• Being sympathetic to everything you say even if you are a blubbering mess who makes no fucking sense

Ignore stupid comments about C sections. Those people don’t know.


The First Few Weeks

Get help. Watch Netflix. Do very little else.

You’ve just had an entire human being, possibly more than one, removed from your innards. Screw anyone who thinks you don’t get to sit down for a bit now.

If you are feeling fine, potter about the house a bit. If you are feeling knackered and in pain then stay in bed.

I was dreadful at this, especially with my last CS. The idea of doing nothing (other than providing every physical need of another human 24/7 of course) drove me to a state of intense restless frustration. Surely I could just pop the dinner on? Make some tea? In the end, the midwife and my husband got sick of me doing this and ending up a mess and I was ordered to stay in bed for two weeks. It sounds nice, it wasn’t. But if I’m honest they were right.

Ignore ignorant comments about C sections. These people don’t know what the fuck they are talking about.


The first few months

Start moving. But take it easy. Gentle walks are a good start, DON’T DO SIT-UPS!

After 12 or 13 weeks you could try some kind of postnatal exercise class.  I recommend Pilates, it’s all about core strength. Although after three C sections I’m pretty sure I don’t have a core, never mind any strength in it. Find a teacher who is properly trained in postnatal exercise and who understands the different issues of C section mums. Take it slow. I’m eight months post op and only starting to do full non- postnatal classes.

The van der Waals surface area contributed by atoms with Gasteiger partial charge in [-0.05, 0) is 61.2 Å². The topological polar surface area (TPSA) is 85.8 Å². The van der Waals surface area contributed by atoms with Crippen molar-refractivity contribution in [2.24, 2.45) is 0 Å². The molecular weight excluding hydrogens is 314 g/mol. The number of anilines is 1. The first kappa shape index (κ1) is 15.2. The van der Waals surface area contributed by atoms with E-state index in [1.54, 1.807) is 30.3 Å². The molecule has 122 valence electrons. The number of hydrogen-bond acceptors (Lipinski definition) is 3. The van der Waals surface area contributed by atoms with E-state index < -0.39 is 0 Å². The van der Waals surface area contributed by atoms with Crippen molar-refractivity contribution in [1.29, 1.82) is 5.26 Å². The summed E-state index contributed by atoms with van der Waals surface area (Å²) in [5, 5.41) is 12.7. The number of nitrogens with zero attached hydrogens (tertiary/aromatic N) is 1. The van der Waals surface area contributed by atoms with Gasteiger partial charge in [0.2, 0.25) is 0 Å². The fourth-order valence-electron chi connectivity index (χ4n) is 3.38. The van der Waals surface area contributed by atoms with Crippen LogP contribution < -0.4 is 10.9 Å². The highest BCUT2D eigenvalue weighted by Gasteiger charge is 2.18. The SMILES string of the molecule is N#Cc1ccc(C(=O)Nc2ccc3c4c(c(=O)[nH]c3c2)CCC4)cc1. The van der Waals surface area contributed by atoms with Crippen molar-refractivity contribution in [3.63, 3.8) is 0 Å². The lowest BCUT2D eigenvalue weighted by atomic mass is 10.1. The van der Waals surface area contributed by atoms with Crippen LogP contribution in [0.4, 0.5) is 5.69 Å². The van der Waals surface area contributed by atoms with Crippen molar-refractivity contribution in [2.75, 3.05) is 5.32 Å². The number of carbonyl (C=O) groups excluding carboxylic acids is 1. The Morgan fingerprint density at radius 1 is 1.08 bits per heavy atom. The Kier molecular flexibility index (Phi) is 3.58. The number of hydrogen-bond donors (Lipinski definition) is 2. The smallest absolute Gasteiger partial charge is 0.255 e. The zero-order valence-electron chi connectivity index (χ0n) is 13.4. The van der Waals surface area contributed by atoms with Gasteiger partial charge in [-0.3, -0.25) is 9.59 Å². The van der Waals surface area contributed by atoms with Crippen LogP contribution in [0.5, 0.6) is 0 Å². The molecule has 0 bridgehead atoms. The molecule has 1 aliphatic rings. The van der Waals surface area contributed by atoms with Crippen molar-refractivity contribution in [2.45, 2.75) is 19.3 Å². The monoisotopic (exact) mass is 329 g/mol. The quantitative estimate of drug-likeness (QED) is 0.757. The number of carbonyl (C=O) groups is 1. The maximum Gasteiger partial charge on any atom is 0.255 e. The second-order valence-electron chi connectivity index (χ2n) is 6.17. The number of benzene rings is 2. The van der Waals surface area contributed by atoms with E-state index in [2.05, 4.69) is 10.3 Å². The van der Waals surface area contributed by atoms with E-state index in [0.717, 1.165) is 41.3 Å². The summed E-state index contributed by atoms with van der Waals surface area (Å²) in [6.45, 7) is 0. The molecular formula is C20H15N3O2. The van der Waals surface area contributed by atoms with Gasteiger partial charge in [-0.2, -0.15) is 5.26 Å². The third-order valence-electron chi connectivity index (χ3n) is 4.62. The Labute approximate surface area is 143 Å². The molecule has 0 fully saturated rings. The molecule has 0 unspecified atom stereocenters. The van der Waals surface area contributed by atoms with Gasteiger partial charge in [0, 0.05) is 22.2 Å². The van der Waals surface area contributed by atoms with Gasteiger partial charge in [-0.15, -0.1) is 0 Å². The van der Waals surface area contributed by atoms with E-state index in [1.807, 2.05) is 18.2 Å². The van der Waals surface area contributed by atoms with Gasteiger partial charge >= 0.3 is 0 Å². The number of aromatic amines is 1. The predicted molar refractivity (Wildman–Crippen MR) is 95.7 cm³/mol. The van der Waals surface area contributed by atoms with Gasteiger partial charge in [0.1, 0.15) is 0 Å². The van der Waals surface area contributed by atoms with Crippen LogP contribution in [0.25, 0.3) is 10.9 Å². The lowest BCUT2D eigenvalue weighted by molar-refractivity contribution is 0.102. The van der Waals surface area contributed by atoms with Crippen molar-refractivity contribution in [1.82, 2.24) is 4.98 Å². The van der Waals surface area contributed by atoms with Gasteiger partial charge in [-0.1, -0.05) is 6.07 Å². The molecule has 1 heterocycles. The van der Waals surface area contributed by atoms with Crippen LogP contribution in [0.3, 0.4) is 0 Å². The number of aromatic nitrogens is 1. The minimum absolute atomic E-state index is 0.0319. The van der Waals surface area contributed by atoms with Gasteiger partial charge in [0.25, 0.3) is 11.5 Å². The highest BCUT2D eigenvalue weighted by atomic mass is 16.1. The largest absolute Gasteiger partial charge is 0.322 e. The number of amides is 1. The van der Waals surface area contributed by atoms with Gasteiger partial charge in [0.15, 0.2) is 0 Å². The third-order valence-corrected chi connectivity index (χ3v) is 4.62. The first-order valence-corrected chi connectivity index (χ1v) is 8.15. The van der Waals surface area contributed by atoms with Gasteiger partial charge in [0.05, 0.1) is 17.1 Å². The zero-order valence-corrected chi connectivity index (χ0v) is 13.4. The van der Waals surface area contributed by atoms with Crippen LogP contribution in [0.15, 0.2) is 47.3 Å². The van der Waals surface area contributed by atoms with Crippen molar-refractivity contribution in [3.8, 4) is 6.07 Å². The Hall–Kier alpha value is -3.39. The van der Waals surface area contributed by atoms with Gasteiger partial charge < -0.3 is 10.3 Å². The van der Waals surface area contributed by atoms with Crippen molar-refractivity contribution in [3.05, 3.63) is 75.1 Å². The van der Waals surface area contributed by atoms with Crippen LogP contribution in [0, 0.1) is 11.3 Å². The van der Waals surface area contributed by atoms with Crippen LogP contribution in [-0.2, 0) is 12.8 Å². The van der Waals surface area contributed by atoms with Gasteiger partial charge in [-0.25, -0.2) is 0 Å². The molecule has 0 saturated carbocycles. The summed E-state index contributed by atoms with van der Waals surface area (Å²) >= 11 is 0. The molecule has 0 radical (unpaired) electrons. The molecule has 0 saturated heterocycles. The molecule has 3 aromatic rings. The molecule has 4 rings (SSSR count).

Look after your mental health. You might be having a marvelous time, you might be wondering what the fuck has happened to your body and your life. There is nothing weird either way. If you are in the what the fuck category tell someone and get help. It’s not a personal failing to get postnatal depression or to feel traumatised by the birth. PTSD isn’t just about soldiers and car crashes.

Ignore the fucking stupid comments people make about C sections they are just rude and ignorant and don’t know what the fuck they are talking about so fuck them.


The First Year

Yeah really. Some Mums bounce right back from a c section some might take a year a more. I’ve never gone back to my old normal. My new normal is a different shape and it has a horrible little pouch of skin above my scar. Even when I was back at my pre-baby weight my old clothes didn’t fit right anymore. I’ve had to adapt how I dress to figure out what works now. But that’s ok. New normal me is also braver and swearier than she used to be. She’s been through some scary and painful stuff but she’s come out the other side and she has some pretty awesome kids to show for it.

The stupid comments? Fuck it, who cares?

Ok perhaps I should have called that the Very Sweary Caesarean Recovery Plan. Sorry Mum.

If you’ve been there too – what are your tips? What would you do differently if there were a next time?



6 responses to “The Slightly Sweary Caesarean Recovery Plan”

  1. Great post! I would add… don’t feel you have to pretend you’re feeling better than you are to avoid the patronising, ‘You poor thing – you had a caesarean!’ comments (that seem to come from everywhere, even from people who have had very difficult vaginal deliveries with long recoveries – yes, I’m looking at you, Mum!) Get them to help out with the baby/other children/around the house, instead.


  2. I reallly wish I’d been able to read this before my c-section 15 months ago!
    Completely agree about the post natal ward experience, especially the temperature of them! (& happy to know I’m not the only one to nag the staff for my painkillers 😂)


  3. Thank you so much for this. My partner is likely to choose a c-section for a number of reasons, and needed an honest and sweary blog like this to help us understand what it would be like afterwards.
    Thank fuck for you, your blog is fucking marvellous and also had us both in stitches, pun intended!
    Sincerely thank you from us both.